My new farmhouse takes more careful framing to find the photo-worthy. So I focus carefully because otherwise I'd live in a puddle on the floor. Truly. I thank you for your positive, for your gratitude, for your rose-colored glasses where the world wide web is concerned. Because I think the more we zoom in on beauty, the more we find.

Yesterday I realized my husband's dog Jake died five years ago. And my dog Bonnie Belle died nearly three years ago. So we got Murphy and Molly two years ago and now Molly is gone. Guess what? I never blogged adequately about the vomit and the accidents and the geriatric care that each of those pets required in their final days. Do you know how I got on this subject? I happened upon an old photo of sweet Bonnie Belle on the forbidden couch, and then laughed as I scrolled through that album to see all of the dogs fully owning the couch at one time or another. I remembered that Jake's last trip around the property was in pursuit of sitting by Laura in the stroller, down by the barn where I was watching the big girls ride ponies. I remembered that Bonnie Belle would ever so genteelly accept treats at the coffee drive-through even though she would never, ever ingest them because she was above the crunchy bone-shaped weirdness and she knew enough to wait for homemade peanut-butter-filled jerky treats at home. Molly? Molly loved the children so much that she let them dress her in hats and scarves. She would paw around in the dress-up bin for a favorite wool (dog slobbery) beret. Which is more true? The embarrassing bodily functions of aging pets or the photographed and internet-shared memories that cast them in best light?

I'd rather watch for the prettiness on the internet and hold your hand in person when we're having a crisis, big or small. I want to be "real" with you, but not so much on the internet. I'm just sayin'.

Friday, September 13, 2013

Oh, my friends...

 We are deep into school now but my heart is a little bit back at summer.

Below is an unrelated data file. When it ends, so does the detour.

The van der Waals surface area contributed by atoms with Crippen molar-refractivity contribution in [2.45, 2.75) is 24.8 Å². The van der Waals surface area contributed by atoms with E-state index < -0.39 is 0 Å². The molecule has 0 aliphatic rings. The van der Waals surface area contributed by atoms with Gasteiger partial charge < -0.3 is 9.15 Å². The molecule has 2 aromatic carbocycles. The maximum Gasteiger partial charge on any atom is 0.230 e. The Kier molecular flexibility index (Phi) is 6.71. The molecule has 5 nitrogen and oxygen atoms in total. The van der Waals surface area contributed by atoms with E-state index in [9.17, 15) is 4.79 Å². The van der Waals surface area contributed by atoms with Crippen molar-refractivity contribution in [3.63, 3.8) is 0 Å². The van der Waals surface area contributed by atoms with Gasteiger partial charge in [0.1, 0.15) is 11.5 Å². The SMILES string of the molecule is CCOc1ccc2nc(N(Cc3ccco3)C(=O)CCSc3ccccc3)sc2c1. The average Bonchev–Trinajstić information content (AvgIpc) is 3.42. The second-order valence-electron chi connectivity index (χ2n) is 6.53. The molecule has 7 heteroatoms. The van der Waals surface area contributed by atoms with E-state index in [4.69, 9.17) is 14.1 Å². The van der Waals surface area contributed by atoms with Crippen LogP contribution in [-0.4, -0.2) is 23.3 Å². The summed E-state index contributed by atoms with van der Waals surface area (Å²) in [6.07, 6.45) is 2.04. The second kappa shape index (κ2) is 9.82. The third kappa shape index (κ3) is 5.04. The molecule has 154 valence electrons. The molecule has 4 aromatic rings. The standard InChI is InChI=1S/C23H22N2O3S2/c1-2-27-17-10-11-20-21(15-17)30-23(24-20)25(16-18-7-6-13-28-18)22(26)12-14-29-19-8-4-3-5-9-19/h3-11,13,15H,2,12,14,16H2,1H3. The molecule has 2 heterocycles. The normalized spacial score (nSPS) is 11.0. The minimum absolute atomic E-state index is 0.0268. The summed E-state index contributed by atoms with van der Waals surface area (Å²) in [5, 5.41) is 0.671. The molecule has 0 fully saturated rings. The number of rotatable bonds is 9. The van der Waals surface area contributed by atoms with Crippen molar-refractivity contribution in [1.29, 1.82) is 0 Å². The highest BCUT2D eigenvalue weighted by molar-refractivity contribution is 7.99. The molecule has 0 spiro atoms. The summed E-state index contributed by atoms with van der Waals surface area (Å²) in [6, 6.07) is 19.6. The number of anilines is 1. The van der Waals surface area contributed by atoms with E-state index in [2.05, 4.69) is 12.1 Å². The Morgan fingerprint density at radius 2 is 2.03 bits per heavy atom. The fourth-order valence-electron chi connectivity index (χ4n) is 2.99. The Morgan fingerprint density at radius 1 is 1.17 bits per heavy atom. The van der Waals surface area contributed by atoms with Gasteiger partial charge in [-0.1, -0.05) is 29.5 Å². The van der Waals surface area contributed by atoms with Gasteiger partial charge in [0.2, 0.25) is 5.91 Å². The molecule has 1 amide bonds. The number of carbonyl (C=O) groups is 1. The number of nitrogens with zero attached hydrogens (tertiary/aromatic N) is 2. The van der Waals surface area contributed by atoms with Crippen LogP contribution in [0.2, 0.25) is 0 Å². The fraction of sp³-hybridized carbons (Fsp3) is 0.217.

Recurring theme: I'm not ready.
For the facetime (?) and skype sessions (?!)
with homeroom teachers.
For the twelve-class-per-week dance year
to sweep us off our feet and onto our toes.
For doctors and dentists and library days.
Schedule schmedule.
 So I take some deep breaths and focus on now,
but not with the camera lens,
because it's hard to teach
United States government
and shoot at the same time.
 I can't recall having this particular angst before,
and believe me I thought I'd worried them all
to the bone, those worry-worthy subjects
of children who grow and change and,
you know,
get lives and governmental theories of their own.
 This week Madeleine and I met with her high school adviser.
I considered canceling but unfurling leaves keep reaching for sunshine.
This week Sarah started algebra.
I considered helping.
I offered to help.
But she let me know she is fine
as she went about solving for x,
that timeless question of an unnamed quantity.
This week Grace cracked herself up
while reading Alice in Wonderland
and Laura explained the difference between
a letter and a phonogram
to Salvador.

This week I lost my coffee cup approximately seven times per day.
Not everything is different from last year.
Just to be clear.
Some things remain known.
While I'm solving for x
when change remains constant.